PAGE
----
Accrual accounting and ‘going concern’ are two key assumptions that underlie the preparation of financial statements. These assumptions determine how financial statement elements are recognized and measured. Accrual accounting means that financial statements reflect transactions in the period in which they occur and not necessarily when cash movement occurs. ‘Going concern’ means that a company is assumed to continue in business for the foreseeable future.

Recognition refers to the inclusion of an item on the balance sheet or income statement. An item should be recognized if it is probable that future economic benefits that are associated with it will flow to or from the reporting entity, and it has a cost or value that can be reliably measured.

In measuring financial statement elements, the following bases of measurement may be used:

  • historical cost: this refers to the amount of cash or cash equivalents paid or the fair value of what was given to purchase an asset. Concerning liabilities, it refers to the amount of proceeds received in exchange for an obligation;
  • amortized cost: this refers to the historical cost after adjustments are made for amortization, depreciation, depletion, and/or impairment;
  • current cost: concerning assets, this refers to the amount of cash or cash equivalents that would have to be paid to purchase the same or an equivalent asset today. Concerning liabilities, the current cost refers to the undiscounted amount of cash or cash equivalents that are required to settle the obligation today;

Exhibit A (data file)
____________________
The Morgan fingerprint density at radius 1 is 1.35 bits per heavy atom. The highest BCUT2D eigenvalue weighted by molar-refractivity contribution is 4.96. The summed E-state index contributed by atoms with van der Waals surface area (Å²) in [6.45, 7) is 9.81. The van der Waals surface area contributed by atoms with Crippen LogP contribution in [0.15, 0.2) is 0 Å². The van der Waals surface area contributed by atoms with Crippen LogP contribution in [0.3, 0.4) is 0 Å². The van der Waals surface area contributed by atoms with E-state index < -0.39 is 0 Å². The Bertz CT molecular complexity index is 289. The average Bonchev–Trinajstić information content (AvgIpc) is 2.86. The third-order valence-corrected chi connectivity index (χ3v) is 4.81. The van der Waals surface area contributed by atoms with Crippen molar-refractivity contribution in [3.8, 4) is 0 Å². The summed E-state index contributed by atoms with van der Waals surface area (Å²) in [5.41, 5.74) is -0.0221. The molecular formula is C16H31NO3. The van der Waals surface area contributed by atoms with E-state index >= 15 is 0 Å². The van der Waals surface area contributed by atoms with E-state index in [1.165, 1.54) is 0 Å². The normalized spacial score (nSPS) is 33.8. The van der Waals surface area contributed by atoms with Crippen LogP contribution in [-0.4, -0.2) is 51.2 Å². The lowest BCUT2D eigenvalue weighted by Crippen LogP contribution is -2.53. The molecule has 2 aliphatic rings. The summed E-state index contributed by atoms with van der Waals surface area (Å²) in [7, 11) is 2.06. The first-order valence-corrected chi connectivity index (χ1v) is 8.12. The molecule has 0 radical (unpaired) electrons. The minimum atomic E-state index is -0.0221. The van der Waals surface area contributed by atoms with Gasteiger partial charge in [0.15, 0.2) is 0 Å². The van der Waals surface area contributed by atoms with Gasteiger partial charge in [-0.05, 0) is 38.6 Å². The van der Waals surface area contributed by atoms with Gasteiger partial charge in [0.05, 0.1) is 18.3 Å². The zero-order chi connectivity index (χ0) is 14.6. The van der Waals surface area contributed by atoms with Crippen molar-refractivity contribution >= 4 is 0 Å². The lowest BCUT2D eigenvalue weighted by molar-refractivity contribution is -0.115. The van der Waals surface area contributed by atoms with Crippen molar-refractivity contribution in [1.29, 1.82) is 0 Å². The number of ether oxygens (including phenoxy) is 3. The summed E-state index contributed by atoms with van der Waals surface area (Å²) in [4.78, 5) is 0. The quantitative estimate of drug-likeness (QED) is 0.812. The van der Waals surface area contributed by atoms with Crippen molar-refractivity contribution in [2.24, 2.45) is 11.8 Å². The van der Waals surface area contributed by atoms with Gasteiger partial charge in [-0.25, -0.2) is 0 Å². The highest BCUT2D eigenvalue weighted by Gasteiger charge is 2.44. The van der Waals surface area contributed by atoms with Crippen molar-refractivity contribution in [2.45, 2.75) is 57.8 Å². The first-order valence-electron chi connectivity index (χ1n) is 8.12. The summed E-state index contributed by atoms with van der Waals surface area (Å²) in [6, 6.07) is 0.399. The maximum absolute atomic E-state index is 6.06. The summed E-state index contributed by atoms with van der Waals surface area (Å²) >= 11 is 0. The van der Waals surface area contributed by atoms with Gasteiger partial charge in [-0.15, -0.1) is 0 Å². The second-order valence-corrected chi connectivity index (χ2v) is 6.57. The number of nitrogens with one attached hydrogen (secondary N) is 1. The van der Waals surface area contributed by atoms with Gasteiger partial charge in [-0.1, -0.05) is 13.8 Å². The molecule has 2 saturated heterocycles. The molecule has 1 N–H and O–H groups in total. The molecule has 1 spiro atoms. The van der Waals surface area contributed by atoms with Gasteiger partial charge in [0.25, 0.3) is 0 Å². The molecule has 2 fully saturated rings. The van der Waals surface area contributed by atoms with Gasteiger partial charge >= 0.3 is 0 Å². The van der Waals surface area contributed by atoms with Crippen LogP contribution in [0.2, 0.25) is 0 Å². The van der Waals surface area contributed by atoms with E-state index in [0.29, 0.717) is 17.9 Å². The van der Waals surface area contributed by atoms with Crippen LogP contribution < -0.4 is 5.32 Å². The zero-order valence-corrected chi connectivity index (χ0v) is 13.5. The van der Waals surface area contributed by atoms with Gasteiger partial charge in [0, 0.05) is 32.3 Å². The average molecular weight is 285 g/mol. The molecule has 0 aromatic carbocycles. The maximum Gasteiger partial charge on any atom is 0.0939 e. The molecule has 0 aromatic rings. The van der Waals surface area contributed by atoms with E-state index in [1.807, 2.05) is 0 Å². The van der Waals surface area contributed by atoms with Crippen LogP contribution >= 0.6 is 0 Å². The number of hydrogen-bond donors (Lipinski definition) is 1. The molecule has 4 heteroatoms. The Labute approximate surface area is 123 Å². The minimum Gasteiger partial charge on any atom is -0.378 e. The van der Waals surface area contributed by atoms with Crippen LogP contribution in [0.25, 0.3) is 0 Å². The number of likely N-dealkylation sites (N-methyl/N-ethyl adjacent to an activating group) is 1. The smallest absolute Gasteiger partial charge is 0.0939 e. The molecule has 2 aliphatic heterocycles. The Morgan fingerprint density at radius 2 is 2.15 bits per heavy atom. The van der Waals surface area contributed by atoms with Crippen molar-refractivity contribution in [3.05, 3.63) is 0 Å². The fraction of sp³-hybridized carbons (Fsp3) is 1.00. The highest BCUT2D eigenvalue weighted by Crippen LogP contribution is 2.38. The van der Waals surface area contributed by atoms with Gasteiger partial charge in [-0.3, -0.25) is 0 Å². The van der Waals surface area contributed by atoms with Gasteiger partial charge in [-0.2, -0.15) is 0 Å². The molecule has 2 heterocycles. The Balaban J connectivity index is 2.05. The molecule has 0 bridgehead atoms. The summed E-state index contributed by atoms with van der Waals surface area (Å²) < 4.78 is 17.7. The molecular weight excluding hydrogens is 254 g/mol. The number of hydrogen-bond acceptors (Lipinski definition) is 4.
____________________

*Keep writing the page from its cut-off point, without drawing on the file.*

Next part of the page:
• realizable (settlement) value: realizable value refers to the amount of cash or cash equivalents that could currently be obtained by selling an asset in an orderly disposal. Concerning liabilities, settlement value refers to the undiscounted amount of cash or cash equivalents that are expected to be paid to satisfy the liabilities in the normal course of business;
  • present value: concerning assets, this refers to the present discounted value of the future net cash inflows that an asset is expected to generate during the normal course of business. In regard to liabilities, PV refers to the present discounted value of the future net cash outflows that will likely be required to settle the liabilities of the normal course of business; and
  • fair value: this refers to the amount at which an asset could be exchanged, or a liability settled, between knowledgeable, willing parties in an arm’s length transaction.

Question

According to the Conceptual Framework (2010), which of the following are the two fundamental qualitative characteristics that make financial information useful?

  1. Timeliness and understandability.
  2. Relevance and faithful representation.
  3. Accrual accounting and going concern.

Solution

The correct answer is B.

The Conceptual Framework (2010) identifies relevance and faithful representation as the two fundamental qualitative characteristics which make financial information useful.

‘Timeliness’ and ‘understandability’ are two of the enhancing qualitative characteristics of information, while ‘accrual accounting’ and ‘going concern’ are the underlying assumptions identified by the Conceptual Framework (2010).